Past and present of containers, container ships and container terminals

2019-02-26 10:35:11 views:922


In Qingdao Qianwan Port Area Phase IV Container Terminal, Xiamen Haishu Port Area Yuanhai Fully Automated Container Terminal and the trial operation of Shanghai Yangshan Port Phase IV Container Terminal, you see that unlike traditional container terminals: large container ships rely on After the mooring, large bridge cranes, container transport vehicles, track cranes, etc. all arrived at the designated location; after the computer issued the instructions, the bridge crane began to automatically “catch” the container from the ship, and then placed the “caught” container under the bridge. On the container truck that is automatically waiting, the transport vehicle "squats" the container and automatically drives to the yard. The track crane on the yard automatically lifts it from the transport vehicle to a designated location or train. This is the process of unloading the container from the ship. If it is loaded on board, the procedure is reversed. The bridge crane kept "grabbing" and "putting" the container, and a transport vehicle without a cab was moving around, and the rails were unloading and unloading containers... It is difficult to imagine that these devices are unmanned. This is a change of just over 60 years. This is the epitome of modern container terminals. Do you know the past and present of containers, container ships and container terminals?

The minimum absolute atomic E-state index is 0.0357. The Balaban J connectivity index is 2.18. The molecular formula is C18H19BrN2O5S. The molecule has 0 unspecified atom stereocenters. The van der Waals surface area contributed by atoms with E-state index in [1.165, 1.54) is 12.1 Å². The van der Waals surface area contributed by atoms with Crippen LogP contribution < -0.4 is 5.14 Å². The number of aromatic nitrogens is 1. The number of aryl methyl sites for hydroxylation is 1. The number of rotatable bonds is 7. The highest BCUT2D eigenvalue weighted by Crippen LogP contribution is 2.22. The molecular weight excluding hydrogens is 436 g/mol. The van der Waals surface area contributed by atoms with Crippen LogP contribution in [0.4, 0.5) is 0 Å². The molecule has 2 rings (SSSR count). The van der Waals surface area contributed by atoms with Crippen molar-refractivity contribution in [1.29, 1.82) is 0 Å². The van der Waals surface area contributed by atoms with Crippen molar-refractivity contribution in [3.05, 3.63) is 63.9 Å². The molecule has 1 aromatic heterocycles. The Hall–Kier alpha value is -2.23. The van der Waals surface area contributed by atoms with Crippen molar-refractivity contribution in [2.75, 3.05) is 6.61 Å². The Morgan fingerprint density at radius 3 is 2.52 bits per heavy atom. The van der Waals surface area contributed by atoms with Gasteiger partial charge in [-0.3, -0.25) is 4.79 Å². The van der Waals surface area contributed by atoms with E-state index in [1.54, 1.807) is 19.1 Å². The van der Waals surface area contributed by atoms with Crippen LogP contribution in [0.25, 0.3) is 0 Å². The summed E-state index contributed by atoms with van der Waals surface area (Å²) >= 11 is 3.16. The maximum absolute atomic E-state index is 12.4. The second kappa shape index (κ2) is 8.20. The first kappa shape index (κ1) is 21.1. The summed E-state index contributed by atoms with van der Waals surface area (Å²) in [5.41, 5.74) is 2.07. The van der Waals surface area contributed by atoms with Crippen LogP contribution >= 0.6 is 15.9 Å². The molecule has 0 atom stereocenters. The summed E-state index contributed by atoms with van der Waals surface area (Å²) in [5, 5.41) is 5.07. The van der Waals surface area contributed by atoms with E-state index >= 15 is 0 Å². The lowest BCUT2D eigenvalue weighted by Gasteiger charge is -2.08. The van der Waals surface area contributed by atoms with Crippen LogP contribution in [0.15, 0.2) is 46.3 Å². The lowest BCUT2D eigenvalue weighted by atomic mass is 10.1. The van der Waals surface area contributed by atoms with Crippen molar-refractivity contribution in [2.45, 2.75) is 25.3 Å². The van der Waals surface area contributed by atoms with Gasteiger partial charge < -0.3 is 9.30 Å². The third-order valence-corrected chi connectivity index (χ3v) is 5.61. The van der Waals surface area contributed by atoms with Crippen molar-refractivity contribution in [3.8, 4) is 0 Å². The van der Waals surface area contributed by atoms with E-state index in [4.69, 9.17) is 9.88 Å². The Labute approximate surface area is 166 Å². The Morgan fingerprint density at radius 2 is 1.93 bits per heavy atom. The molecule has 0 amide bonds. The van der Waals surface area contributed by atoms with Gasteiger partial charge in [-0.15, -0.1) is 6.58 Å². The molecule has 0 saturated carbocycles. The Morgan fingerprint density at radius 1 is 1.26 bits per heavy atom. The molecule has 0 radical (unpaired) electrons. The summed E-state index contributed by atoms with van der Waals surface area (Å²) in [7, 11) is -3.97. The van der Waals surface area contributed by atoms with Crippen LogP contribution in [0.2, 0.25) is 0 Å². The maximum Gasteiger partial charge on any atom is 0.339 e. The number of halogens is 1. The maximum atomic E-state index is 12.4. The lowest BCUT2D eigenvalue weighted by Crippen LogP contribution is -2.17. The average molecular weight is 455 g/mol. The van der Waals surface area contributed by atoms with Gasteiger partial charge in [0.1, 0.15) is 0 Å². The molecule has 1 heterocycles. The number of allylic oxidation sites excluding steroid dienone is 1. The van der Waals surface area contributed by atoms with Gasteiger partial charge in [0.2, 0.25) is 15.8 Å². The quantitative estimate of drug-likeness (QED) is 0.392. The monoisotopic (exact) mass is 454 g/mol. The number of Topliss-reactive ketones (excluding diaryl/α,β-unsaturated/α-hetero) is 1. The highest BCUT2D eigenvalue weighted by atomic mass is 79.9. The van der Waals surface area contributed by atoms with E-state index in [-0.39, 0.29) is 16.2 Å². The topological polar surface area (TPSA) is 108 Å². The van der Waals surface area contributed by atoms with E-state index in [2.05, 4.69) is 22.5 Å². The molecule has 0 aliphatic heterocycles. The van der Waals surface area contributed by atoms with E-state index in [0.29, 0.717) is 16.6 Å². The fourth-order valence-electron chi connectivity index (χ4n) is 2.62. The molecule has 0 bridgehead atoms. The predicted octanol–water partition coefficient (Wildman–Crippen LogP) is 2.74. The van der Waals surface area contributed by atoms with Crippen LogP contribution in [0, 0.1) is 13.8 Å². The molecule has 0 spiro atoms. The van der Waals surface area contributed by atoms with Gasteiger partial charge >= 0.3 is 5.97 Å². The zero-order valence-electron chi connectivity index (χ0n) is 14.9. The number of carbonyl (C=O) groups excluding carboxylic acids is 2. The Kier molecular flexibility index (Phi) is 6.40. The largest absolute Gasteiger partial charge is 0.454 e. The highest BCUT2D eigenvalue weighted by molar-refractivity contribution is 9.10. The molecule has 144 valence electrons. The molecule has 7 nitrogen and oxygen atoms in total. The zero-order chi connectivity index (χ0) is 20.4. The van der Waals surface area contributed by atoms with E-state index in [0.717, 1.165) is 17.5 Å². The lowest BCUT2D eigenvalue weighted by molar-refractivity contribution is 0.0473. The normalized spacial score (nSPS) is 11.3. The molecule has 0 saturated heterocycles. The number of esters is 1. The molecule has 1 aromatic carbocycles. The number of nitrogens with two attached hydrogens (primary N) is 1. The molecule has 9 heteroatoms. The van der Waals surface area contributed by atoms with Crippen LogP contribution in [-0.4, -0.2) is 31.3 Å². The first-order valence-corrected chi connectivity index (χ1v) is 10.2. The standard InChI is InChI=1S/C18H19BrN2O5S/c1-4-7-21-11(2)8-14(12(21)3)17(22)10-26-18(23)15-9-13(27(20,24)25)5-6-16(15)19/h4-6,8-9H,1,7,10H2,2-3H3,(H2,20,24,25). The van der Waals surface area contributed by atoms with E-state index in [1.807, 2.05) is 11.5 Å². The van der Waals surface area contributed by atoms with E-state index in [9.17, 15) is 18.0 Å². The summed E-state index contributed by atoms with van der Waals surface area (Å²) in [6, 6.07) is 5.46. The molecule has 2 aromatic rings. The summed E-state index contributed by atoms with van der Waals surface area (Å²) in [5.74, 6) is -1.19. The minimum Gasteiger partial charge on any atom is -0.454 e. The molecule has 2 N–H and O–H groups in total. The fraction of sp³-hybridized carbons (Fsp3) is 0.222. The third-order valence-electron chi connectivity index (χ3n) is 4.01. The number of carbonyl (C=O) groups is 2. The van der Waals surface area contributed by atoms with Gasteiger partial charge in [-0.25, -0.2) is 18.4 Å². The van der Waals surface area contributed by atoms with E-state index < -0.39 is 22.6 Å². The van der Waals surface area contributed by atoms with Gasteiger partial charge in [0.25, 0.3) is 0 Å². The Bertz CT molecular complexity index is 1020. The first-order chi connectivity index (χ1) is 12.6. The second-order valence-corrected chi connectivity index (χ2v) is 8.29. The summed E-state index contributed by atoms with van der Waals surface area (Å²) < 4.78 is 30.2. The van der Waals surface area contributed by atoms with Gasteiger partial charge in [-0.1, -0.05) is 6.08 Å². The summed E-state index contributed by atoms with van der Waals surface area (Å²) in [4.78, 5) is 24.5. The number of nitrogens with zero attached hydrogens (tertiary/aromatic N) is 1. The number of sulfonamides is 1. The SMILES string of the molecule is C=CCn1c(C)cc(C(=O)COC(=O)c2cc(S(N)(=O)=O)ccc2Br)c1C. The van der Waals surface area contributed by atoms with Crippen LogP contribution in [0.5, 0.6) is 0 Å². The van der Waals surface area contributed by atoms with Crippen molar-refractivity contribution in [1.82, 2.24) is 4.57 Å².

Qingdao Port Container Automation Terminal

First, the emergence of container transportation

From carriage transport to early onshore roads and rail transport, the goods are loaded into the car by hand or by machine. After arriving at the destination, they are unloaded one by one. If you need to transfer to other destinations, you have to go through one or more such loading and unloading. It is obviously laborious and time-consuming, and it is easy to cause damage and goods. Later, on-land road transport took the lead in transporting small single-piece cargo of the same destination together in boxes. As a result, it was found that not only the transportation efficiency was improved, but also the cargo damage and the cargo gap were reduced, so the transportation mode was extended to the railway. In 1814, the British railway carriages were open, with square wood as the frame, wooden strips as the siding, and no cover on the top. In 1830, a coal-filled container first appeared on the British Railways, followed by the use of containers on the railway to ship groceries. In 1845, a fully enclosed freight train began to appear on the British railways, and the cabinet was made of iron and wood.


Freight cars appearing on British railways around 1850